Imagine a world in which Orthodox Jews turn on lights, respond to emails and drive electric cars on Shabbat. While this alternative reality seems far-fetched, the everyday use of electricity is a relatively new convenience that authorities on halacha (religious Jewish law) have had to reckon with, deciding how to treat such contemporary phenomena within the bounds of ancient Jewish law.
Today, we may be on the cusp of a similarly revolutionary head-scratcher—this time in regards to meat production. Many expect that in the not-too-distant future, much of our meat supply could be grown through cellular reproduction, in labs or warehouses, instead of harvested from animals slaughtered for meat. This begs an important halachic question: What makes meat “meat”? More specifically, if meat was never part of a living animal, should it still be considered meat for kosher purposes? The answer could shape how religious Jews eat for the next millennia. Who knows? In the near future, there could be a kosher cheeseburger joint.
“Lab-grown” meat, sometimes called “cultured” meat, “vitro” meat, or “clean” meat, may sound like science fiction, but the technology exists and is extremely promising. Some believe it may eventually replace traditional meat production methods altogether. Lab-grown meat is made by harvesting muscle cells from animals and then using cellular reproduction mechanisms to grow substantial portions of that muscle.
While the product is not quite ready for supermarkets, as it currently can take four to six weeks to grow a single serving, it is improving quickly. In 2013, the first piece of lab-grown meat suitable for human consumption became available, albeit with a shocking sticker price of $325,000. Companies like Israeli start-up Aleph Farms are already aiming to make affordable lab-grown meat an option in supermarkets by 2023. A report conducted by consulting firm AT Kearney estimates that by 2040, 35% of all meat could be lab-grown.
Lab-grown meat may be particularly appealing to teens. According to Vegworld, 35% of Generation Z wants to be meat-free or eat less meat by 2021. “Evidence suggests the shift is coming primarily from younger generations who place animal welfare, personal health, and the climate crisis at the forefront of their consumer choices,” according to the article. Lab-grown meat could improve on traditional meat production methods in each of these areas. The manufacturing process results in healthier meat that both has controlled nutrients and is free of exposure to disease. Importantly, it also does not harm animals in the process, likely results in less waste, and, in general, flaunts a lower carbon footprint. In the case of kosher meat, the reduced waste advantage is significant, as sometimes animals are slaughtered but are then found to be non-kosher due to imperfections in the animal (for example, marks on the lungs) or in the ritual slaughter process.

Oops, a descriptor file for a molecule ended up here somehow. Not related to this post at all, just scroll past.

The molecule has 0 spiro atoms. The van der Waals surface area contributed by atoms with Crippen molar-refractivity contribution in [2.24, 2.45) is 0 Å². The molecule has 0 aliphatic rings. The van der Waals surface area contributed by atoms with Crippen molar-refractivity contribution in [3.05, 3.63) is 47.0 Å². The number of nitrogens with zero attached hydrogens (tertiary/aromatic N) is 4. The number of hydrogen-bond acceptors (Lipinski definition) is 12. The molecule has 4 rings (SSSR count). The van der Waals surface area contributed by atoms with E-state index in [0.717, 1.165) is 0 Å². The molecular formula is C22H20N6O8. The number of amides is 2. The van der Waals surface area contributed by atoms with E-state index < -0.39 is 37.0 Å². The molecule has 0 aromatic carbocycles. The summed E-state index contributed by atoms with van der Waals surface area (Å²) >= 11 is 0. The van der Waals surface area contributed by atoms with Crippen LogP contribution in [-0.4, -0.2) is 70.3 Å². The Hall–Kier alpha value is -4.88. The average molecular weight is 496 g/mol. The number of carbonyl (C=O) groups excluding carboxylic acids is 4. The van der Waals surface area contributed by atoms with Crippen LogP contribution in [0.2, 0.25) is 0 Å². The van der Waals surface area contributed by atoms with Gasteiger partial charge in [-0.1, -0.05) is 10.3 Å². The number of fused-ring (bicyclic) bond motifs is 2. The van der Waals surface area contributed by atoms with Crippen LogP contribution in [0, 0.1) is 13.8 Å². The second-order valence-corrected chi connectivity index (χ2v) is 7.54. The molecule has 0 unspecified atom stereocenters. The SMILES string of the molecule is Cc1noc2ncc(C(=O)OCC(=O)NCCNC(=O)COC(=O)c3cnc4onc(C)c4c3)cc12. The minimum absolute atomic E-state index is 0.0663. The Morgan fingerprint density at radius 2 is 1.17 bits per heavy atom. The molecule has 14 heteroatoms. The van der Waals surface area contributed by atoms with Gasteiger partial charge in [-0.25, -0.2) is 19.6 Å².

Because the technology is advancing so rapidly and lab experiments are seamlessly transforming into commercial products, Judaic authorities have started to grapple with what these advancements mean for kashrut. Of course, as of right now, the consensus is that there is yet to be a full consensus. Professor Joe M. Regenstein of Cornell University’s Department of Food Science, with whom I had an email correspondence, views the debate as still ongoing and anticipates the collective decision-making process on lab-grown meat to follow a similar path to that of GMO foods. The professor, also a frequent industry consultant on kashrut and halal, explains that “the certification agencies will probably make pragmatic decisions from their poskim [religious authorities] and then the rest of the rabbis [from outside the agencies] may chime in. I think that is… how the initial decisions on GMO got done.”
A number of authorities have begun sifting through the myriad of issues involved in determining whether lab-grown meat is indeed kosher and, if so, whether it is meat or pareve (neither meat nor dairy, according to dietary laws). For example, experts are questioning what to designate cell cultures that originate from a non-kosher animal. Is the meat itself kosher? Stated differently, is lab-grown bacon potentially kosher? A handful have interjected with claims that the meat is probably not kosher. Does the original animal have to have been ritually slaughtered? Likely. And, of course—the ultimate question—can lab-grown meat be eaten alongside dairy? The early results are mixed. A few have concluded it cannot be, while others are not as sure.
The meat-or-not-meat debate is all the more pressing now in light of the clamor of news about kashrut rulings, namely the Orthodox Union’s recent announcement that it will not be certifying Impossible Pork — not because its ingredients are nonkosher, but because of the optics of certifying a product with the name “pork.” That ruling is an example of kosher authorities taking into account social and religious issues beyond the chemistry of the product or how it is produced.
Ultimately, Professor Regenstein says the issue is moot for now. “The plant substitutes are already starting to show market resistance, and I am not optimistic that cell-cultured meat will catch on in the marketplace,” he said. “And if it is ruled to be meat, it has a limited future for kosher [consumers].” Still, he acknowledges that if consumers do take to lab-grown meat—and the price is right—“that cheeseburger might become real.”